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New foundations for ecological economics

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  • Spash, Clive L.

Abstract

Ecological economics has been repeatedly described as transdiciplinary and open to including everything from positivism to relativism. I argue for a revision and rejection of this position in favour of realism and reasoned critique. Looking into the ontological presuppositions and considering an epistemology appropriate for ecological economics to meaningfully exist requires rejecting the form of methodological pluralism which has been advocated since the start of this journal. This means being clear about the differences in our worldview (or paradigm) from others and being aware of the substantive failures of orthodox economics in addressing reality. This paper argues for a fundamental review of the basis upon which ecological economics has been founded and in so doing seeks improved clarity as to the competing and complementary epistemologies and methodologies. In part this requires establishing serious interdisciplinary research to replace superficial transdisciplinary rhetoric. The argument places the future of ecological economics firmly amongst heterodox economic schools of thought and in ideological opposition to those supporting the existing institutional structures perpetuating a false reality of the world's social, environmental and economic systems and their operation.

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Bibliographic Info

Article provided by Elsevier in its journal Ecological Economics.

Volume (Year): 77 (2012)
Issue (Month): C ()
Pages: 36-47

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Handle: RePEc:eee:ecolec:v:77:y:2012:i:c:p:36-47

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Web page: http://www.elsevier.com/locate/ecolecon

Related research

Keywords: Ontology; Epistemology; Methodology; Ideology; Preanalytic vision; Interdisciplinarity; Logical empiricism; Constructivism; Post-normal science; Critical realism; Ecological economics;

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Citations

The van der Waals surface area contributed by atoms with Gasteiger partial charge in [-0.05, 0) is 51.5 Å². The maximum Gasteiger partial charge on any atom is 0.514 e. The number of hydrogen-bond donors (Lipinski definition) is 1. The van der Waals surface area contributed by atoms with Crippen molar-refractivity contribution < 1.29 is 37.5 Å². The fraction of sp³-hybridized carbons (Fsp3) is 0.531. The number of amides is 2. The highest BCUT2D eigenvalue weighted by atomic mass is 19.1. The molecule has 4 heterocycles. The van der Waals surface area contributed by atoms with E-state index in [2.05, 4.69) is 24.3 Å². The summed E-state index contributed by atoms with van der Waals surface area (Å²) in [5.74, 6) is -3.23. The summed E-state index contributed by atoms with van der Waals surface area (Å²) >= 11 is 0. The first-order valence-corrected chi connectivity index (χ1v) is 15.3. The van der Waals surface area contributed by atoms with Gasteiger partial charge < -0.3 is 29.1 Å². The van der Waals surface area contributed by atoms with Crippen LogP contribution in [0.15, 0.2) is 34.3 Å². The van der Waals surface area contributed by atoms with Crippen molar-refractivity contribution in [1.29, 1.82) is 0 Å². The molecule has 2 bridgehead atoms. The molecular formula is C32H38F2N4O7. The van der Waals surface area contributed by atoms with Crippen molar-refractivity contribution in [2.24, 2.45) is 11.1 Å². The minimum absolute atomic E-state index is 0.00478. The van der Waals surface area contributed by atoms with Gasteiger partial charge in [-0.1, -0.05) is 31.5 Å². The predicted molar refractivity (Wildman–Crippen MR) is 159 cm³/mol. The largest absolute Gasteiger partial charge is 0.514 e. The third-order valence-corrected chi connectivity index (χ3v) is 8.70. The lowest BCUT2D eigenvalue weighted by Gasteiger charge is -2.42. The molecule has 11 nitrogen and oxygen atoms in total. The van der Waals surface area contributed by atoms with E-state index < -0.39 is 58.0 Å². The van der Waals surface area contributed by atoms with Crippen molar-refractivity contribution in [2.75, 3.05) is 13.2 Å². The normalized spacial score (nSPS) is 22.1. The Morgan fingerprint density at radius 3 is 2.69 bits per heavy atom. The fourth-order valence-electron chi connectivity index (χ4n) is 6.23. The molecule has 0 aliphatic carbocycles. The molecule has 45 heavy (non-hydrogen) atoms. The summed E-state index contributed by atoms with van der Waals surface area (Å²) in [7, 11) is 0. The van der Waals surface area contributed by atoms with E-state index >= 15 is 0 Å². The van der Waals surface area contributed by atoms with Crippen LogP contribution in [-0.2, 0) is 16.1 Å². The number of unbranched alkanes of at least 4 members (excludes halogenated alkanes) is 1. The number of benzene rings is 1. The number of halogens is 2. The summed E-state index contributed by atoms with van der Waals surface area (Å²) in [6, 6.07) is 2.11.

RePEc Biblio mentions

As found on the RePEc Biblio, the curated bibliography for Economics:
  1. > Schools of Economic Thought, Epistemology of Economics > Heterodox Approaches > Ecological Economics
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Cited by:
  1. Lo, Alex, 2014. "The Problem of Methodological Pluralism in Ecological Economics," MPRA Paper 49543, University Library of Munich, Germany.
  2. Timothy M. Waring & Sandra Hughes Goff & Julia McGuire & Z. Dylan Moore & Abigail Sullivan, 2014. "Cooperation across Organizational Boundaries: Experimental Evidence from a Major Sustainability Science Project," Sustainability, MDPI, Open Access Journal, vol. 6(3), pages 1171-1190, March.
  3. Kallis, Giorgos & Gómez-Baggethun, Erik & Zografos, Christos, 2013. "To value or not to value? That is not the question," Ecological Economics, Elsevier, vol. 94(C), pages 97-105.
  4. Birkin, Frank & Polesie, Thomas, 2013. "The relevance of epistemic analysis to sustainability economics and the capability approach," Ecological Economics, Elsevier, vol. 89(C), pages 144-152.
  5. Klauer, Bernd & Manstetten, Reiner & Petersen, Thomas & Schiller, Johannes, 2013. "The art of long-term thinking: A bridge between sustainability science and politics," Ecological Economics, Elsevier, vol. 93(C), pages 79-84.
  6. Anderson, Blake & M'Gonigle, Michael, 2012. "Does ecological economics have a future?," Ecological Economics, Elsevier, vol. 84(C), pages 37-48.
  7. Georges BASTIN & Isabelle CASSIERS, 2013. "Modelling the balanced transition to a sustainable economy," Discussion Papers (IRES - Institut de Recherches Economiques et Sociales) 2013014, Université catholique de Louvain, Institut de Recherches Economiques et Sociales (IRES).
  8. Clive L. Spash, 2013. "The Shallow or the Deep Ecological Economics Movement?," SRE-Disc sre-disc-2013_01, Institute for the Environment and Regional Development, Department of Socioeconomics, Vienna University of Economics and Business.
  9. repec:ner:louvai:info:hdl:2078.1/123860 is not listed on IDEAS

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